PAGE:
About 150 guests attended ◆ By Mike Hiles
Ricardo Macias decided in December that an effective way to celebrate the end of a weight loss contest presented by the Soboba Sports Complex was to put together a Community Health Fair. On March 8, about 150 tribal members, Soboba employees and Noli Indian School students made their way around the complex to visit with more than 20 vendors that shared health-related products and information.
"There was really no challenge in putting this event together," said Macias, a recreational aide for the Soboba Parks and Recreation Department for more than a year. "My co-workers and the vendors made it extremely stress-free."
The eight-week "New Year, New Me" contest officially ended on the same day as the fair and Macias said that as a community 133.6 pounds were lost.
Individually, for the men, Steve Lopez lost the most weight at 28.2 pounds but gained $120 in prize money, collected from entrance fees by contestants. Derek Cervantes won the other two categories, for a total of $240, by losing five percent body fat and gaining three percent muscle mass.
On the women's side, Amanda McMorris swept all three categories and received $360. She lost 26.8 pounds and 7.8 percent body fat and gained 3.6 percent muscle mass.
"I'm a competitive person," said McMorris, 27. "I found a gym and worked out and went on a strict nutritional plan. I feel good and have way more energy."
She said her two young children, ages 2 and 5, were her biggest motivation for entering the contest and sticking with it.
"I want to stay healthy for them," said McMorris, who works with Riverside-San Bernardino County Indian Health's Native Challenge Program.
Guests who stopped at each both were given opportunity tickets for health-related items but also learned about local wellness programs and received helpful health tips as well as many free items they could take home for their families.
Soboba Fire Department firefighter Jacob Briones said the Community Health Fair is a major step to healthy living awareness in the community.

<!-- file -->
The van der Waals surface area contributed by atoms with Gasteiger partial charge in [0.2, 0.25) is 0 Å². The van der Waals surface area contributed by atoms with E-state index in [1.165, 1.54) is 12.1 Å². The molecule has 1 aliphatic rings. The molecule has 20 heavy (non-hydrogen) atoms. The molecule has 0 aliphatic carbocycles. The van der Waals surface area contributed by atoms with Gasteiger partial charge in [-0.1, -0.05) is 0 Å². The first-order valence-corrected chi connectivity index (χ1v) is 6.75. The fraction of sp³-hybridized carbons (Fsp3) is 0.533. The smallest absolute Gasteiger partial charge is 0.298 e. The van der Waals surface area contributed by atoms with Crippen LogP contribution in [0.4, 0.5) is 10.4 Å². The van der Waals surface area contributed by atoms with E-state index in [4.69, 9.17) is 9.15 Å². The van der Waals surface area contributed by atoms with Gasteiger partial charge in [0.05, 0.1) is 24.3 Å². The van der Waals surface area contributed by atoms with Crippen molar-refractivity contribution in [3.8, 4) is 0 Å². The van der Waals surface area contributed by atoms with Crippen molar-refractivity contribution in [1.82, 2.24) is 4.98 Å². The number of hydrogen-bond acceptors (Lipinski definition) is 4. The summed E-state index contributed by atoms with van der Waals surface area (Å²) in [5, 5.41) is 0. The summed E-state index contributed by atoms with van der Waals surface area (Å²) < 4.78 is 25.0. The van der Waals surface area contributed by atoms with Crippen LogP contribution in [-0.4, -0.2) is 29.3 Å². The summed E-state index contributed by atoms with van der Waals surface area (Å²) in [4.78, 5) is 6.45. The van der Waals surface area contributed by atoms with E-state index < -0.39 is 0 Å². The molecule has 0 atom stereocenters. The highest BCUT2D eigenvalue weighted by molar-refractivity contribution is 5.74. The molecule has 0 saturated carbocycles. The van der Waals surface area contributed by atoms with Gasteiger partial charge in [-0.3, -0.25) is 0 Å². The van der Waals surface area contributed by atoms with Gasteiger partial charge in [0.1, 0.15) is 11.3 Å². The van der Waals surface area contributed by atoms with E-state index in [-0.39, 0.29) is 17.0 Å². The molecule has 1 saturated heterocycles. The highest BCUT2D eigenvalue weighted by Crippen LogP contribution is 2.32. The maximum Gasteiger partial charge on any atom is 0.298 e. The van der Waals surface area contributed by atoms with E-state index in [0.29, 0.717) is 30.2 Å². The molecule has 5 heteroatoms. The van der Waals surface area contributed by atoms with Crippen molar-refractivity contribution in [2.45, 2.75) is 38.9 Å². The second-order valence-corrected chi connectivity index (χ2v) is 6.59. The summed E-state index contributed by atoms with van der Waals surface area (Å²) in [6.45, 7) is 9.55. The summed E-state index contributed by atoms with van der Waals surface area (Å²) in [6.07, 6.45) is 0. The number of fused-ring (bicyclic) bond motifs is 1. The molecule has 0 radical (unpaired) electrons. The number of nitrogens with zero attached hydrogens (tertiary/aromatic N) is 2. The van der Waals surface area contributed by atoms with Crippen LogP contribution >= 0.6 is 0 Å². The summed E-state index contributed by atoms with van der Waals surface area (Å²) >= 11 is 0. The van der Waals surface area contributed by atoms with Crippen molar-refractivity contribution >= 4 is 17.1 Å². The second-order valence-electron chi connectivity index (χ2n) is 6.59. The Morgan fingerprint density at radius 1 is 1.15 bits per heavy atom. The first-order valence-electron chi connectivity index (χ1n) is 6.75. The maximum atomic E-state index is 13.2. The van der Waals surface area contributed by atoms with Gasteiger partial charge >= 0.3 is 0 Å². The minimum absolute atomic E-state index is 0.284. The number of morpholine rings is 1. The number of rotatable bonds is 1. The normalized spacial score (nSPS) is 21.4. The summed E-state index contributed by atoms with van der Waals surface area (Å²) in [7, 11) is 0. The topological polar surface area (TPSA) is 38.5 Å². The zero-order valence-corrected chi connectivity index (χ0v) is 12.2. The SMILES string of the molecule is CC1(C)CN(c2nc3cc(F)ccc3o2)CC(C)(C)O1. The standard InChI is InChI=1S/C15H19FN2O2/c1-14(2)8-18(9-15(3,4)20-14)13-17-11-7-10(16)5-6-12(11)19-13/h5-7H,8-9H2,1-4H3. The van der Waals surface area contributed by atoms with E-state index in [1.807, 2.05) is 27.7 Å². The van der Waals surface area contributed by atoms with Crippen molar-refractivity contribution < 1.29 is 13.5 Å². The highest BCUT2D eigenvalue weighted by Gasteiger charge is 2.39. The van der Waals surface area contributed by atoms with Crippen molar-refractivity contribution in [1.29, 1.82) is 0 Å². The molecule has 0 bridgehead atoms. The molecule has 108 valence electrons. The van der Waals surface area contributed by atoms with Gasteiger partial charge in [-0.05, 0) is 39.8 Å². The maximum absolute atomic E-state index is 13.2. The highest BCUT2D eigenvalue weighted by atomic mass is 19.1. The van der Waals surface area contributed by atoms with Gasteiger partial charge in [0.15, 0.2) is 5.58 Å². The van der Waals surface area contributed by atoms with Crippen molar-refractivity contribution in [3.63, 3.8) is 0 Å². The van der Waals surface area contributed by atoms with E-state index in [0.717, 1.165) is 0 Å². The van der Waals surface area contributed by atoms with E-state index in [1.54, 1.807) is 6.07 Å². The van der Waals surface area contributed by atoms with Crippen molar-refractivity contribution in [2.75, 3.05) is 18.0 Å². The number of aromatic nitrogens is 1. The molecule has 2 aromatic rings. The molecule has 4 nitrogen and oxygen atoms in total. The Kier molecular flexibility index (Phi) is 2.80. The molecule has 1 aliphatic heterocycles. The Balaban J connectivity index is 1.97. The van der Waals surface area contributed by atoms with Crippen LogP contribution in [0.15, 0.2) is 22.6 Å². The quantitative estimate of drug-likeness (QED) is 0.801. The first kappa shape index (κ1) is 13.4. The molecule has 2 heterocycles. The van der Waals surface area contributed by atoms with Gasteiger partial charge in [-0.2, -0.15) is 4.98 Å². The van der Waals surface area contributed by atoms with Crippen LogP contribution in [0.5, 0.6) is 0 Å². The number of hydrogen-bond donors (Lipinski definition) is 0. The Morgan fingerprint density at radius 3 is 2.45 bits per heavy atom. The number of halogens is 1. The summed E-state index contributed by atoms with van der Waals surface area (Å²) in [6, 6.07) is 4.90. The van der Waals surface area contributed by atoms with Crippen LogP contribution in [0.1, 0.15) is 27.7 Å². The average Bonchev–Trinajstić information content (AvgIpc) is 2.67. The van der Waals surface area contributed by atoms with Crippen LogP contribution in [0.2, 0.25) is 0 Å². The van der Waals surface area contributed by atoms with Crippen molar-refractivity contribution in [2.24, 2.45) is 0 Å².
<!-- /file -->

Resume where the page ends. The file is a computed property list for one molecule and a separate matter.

"I believe the fast-paced lives we all live nowadays has had tremendous negative effects on our health and well-being. It's a lot easier to go to a drive-through and grab a double burger than cook a healthy, balanced meal at home," said Briones, who lives at the Soboba Reservation. "The health fair has great potential and the Soboba Sports Complex did a great job sparking interest in community members. Hopefully it will continue to grow; I'd like to see healthy cooking classes, nutrition awareness and maybe even an organic growing seminar."
Anna Virgen and Hosea Jones with Riverside County's Nutrition Education and Obesity Prevention Program had great ideas on how to increase fruit and vegetable intake to improve nutrition. The department does regular outreach to schools, community centers and retail businesses. They had a wide array of items, including cookbooks for adults and children full of healthy and fun recipes.
"The best part about events like these are getting people to understand how important it is to go back to healthy eating to prevent diabetes and other problems," said Health Service Assistant Virgen, who has worked for the agency for more than 20 years.
She said recipes that can be found online at www.CaChampionsForChange.net include Mexican dishes and some Native American ones.
Camille Diaz has been the nurse at Noli Indian School for the past two years and was offering free blood pressure checks to guests. Shay Arviso was representing a local honey company her mother started 11 years ago to combat allergies. All their beehives are in Bautista Creek and all honey is bottled in Temecula.
"You get different health benefits from various flavors," Arivso said. "Buckwheat honey is good for a cough, cold or sore throat."
Varieties with "blossom" included in the name means they are all natural and bees collected pollen from those specific plants, such as Avocado Blossom because the beehives are in an avocado grove where bees can get the pollen. Some honeys are infused with additives such as hot peppers. Shay said their honey can be found at the San Jacinto Certified Farmers Market every Thursday from 8 a.m. to 1 p.m. or online at TVhoneyco.com.
Some commercial fitness centers were taking sign-ups and talking about their programs.
The Soboba Tribal Environmental Department's vendor table included ideas on keeping our air and earth healthy by recycling and repurposing as much as possible. Representatives also offered information on health impacts from environmental hazards and how to reduce the risks.
Dinika Bagga, the optometrist for Riverside-San Bernardino County Indian Health's Soboba Clinic, said her center has all the latest equipment to do full eye exams and screenings for diabetes, glaucoma and macular degeneration.
"When I was in optometry school, I did one of my rotations at an Indian clinic in Oklahoma and realized I really wanted to work where I could meet the needs of Native Americans," Bagga said.
Lifestyle Chiropractic and Wellness' Lindsay Rubio offered chair massages while her colleague taught some of the younger visitors some fun "superhero" exercises.
"Seeing the community come together and obtain a lot of valuable information relating to health, wellness and fitness was definitely the highlight for me," Macias said.